Tuesday night is another big European night in the history of Chelsea Football Club, as the Blues once more advance to the semifinal round of the Champions League. This time, a trip to the Vicente Calderón is in order, as Chelsea meet a familiar foe from the last few years in Atlético Madrid.
It was just last season that Chelsea faced the then Europa League holders in the UEFA Super Cup, falling 4-1 to Atlético via a first-half hat trick from Falcao. Previously, the two met in the group stages of the 2009-2010 Champions League where the Blues downed the Spanish club 4-0 and drew 2-2 in a match that alerted clubs to the abilities of Sergio Aguero and again confirmed the talismanic status of Didier Drogba.
This time, the stakes are a bit higher, with a place in the Final in Lisbon at stake and two legs to decide the better team.
Diego Simeone’s men have surprised many an opponent this season in both La Liga and the Champions League by competing at such a high level with a squad that lacks the numbers of some of the other powerhouses of the two competitions. After the loss of Falcao to Monaco, many questioned how Atlético would carry on this season, after placing third in La Liga last season and returning to the Champions League after a relatively disappointing showing the Europa League last year. That question has been answered, with Diego Costa slotting in for Falcao almost seamlessly, and Simeone taking the team to the top of La Liga at this stage in the season.
Contrary to popular belief, I don’t think that this draw was the best one Chelsea could get for various reasons, and I do believe that it’s a very tricky proposition to play Atlético. This is a team that has conceded just 2 goals to Barcelona this year and has a draw and a win over Real Madrid in the league, suffering defeats to their local rivals in just the Copa del Rey. Simeone’s men are a tough out, and this first leg will be crucial.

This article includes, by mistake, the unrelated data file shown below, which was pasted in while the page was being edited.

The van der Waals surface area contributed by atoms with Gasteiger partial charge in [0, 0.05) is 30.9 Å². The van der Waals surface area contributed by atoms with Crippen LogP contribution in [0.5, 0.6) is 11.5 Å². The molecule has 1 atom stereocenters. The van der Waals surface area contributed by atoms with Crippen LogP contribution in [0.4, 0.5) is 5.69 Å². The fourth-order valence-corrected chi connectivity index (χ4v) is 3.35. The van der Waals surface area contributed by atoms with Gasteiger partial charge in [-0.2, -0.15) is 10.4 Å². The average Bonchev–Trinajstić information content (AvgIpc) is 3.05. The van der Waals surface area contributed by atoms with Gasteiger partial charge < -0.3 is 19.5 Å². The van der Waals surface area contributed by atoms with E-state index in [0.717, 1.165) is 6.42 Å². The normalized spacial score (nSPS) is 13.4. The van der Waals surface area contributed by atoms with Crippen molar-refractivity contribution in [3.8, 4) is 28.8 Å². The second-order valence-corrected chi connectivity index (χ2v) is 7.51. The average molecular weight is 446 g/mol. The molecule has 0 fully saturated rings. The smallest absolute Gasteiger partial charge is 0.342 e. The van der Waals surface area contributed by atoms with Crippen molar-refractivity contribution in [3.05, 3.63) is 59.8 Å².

Of the two possible opponents, Atlético are the most unpredictable and adaptable.
On a personal level, I’m a big fan of Diego Simeone and what he’s done as a manager. I think that he’s the second-most flexible manager left in this competition, only behind Jose Mourinho. As a player, he was a hard-nosed , tough-tackler, and his Atlético side mirrors that aspect of his personality. They are a team that likes to press high up the pitch to win the ball, like to control it, as most Spanish sides do, but they’re also not afraid to play a physical game if required, and probably are the most robust of the sides in La Liga. For me, that allows his side to adapt to any playing style they come up against and makes it very difficult to really plan against them because he is very good at reacting to changes, especially over two legs.
For instance, against Real Madrid in the league, they took advantage of Real’s tendency to get frustrated in matches that are a bit niggly, with lots of little fouls and a bit of an edginess to their opponents’ play. It worked against them, as Cristiano Ronaldo and Gareth Bale were both ineffective and frustrated in their lack of involvement and Pepe and Sergio Ramos became ticking time bombs of anger and aggression, leading to Simeone’s men gaining 4 points from those matches.
Then against Barcelona this season, they’ve taken the normal approach of sitting back and absorbing pressure with organisation and looking to counter in their first 4 matchups. However, in the second leg of their Champions League tie at home, Simeone changed things and started pressing Barcelona’s centre backs so that they couldn’t play out from the back, and for the first 15 minutes, Barcelona couldn’t live with them and could have been down 3-0 by virtue of mistakes in trying to play out.
Against Chelsea, I’m not entirely sure what he’ll do because he is such a reactive manager and because his preferred method of play is not that dissimilar to that of Jose Mourinho in that he wants the opposition to play overaggressive in order for his teams to exploit the spaces that they leave in doing so.
4-2-3-1, 4-4-2, 4-3-3 — Atlético have many different ways to approach this match.